The detailed steps laid out in the Guidance for gathering, reviewing, and disclosing discoverable information put much-needed meat on DOJ’s pre-existing discovery guidelines.
The Guidance contains several welcome improvements that will clearly be pertinent to white collar investigations: (1) in cases involving parallel proceedings with regulatory agencies, the prosecutor must consider whether the agency in question is part of the “prosecution team” and therefore subject to having its files reviewed for exculpatory information; (2) the prosecutor must be granted access to and review all of a law enforcement investigatory agency’s files, including the entire confidential informant file; (3) “generally speaking, witness interviews should be memorialized by the agent” and “material variances” in a witness’s statements must be disclosed, even if the variances occur within the same interview session or in a pre-trial prep session; (4) all substantive case-related internal communications, including emails, must be preserved and reviewed; and (5) if exculpatory information is discovered, the information itself must be produced, regardless of the format in which it was maintained.
The Guidance also continues certain troubling DOJ policies. Prosecutors are still charged with determining whether exculpatory and impeaching information is material in nature and therefore subject to production. Such self-certifying procedures are inherently inappropriate, because the prosecutor becomes judge and jury of what will be provided to the defense. All potentially exculpatory and impeaching information (including variances in witness statements) should be provided to the defense as a matter of course irrespective of materiality.
The Guidance also declares that case agent notes, which are not typically part of the official file, should only be reviewed “if there is a reason to believe that the notes are materially different from the memorandum, if a written memorandum was not prepared, if the precise words used by the witness are significant, or if the witness disputes the agent’s account of the interview.” In truth, case agent notes are virtually always Jencks Act material if the agent testifies at trial, and should be provided in such situations whether or not a memorandum has been prepared. More importantly, it is the rare official memorandum of interview that is fully consistent with the case agent’s interview notes. Since such inconsistencies are the norm, prosecutorial review is in order.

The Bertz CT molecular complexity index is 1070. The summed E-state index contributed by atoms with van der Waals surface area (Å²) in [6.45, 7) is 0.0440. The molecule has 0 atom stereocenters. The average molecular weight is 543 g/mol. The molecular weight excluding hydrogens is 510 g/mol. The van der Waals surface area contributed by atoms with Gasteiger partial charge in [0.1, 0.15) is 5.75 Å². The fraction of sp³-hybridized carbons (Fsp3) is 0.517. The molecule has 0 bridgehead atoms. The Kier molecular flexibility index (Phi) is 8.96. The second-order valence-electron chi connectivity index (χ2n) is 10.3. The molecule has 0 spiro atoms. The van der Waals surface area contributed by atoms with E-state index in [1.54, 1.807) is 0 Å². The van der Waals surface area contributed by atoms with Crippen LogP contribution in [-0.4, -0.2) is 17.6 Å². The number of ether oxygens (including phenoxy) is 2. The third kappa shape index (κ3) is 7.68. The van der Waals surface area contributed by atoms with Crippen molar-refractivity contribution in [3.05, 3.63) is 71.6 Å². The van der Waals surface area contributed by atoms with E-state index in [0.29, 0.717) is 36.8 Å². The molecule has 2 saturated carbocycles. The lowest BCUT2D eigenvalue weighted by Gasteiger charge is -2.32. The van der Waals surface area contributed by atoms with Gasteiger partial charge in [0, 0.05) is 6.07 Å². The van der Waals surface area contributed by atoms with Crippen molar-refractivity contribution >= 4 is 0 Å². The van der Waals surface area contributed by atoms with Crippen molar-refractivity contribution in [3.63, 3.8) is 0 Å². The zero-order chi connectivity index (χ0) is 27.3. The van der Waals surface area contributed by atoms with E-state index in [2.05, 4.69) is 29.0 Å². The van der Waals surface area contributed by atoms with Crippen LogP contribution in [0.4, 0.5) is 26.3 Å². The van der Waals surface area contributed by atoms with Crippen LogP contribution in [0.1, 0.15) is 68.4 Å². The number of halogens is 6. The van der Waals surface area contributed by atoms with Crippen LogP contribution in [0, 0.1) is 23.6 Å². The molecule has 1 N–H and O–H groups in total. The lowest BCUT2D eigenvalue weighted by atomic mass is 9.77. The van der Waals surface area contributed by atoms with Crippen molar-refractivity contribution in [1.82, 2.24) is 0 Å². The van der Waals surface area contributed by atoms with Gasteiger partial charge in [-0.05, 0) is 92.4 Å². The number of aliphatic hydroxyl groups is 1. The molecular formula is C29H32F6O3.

In summary, the new DOJ Guidance and related measures establish important substantive and procedural mechanisms that should reduce prosecutorial suppression of favorable evidence in white collar cases. But much remains to be done. Efforts are currently underway within the Judicial Conference of the United States to amend the Federal Rules of Criminal Procedure to insure that prosecutors turn over all exculpatory and impeaching information to the defense, regardless of materiality. Such efforts should continue unabated until binding reform is achieved.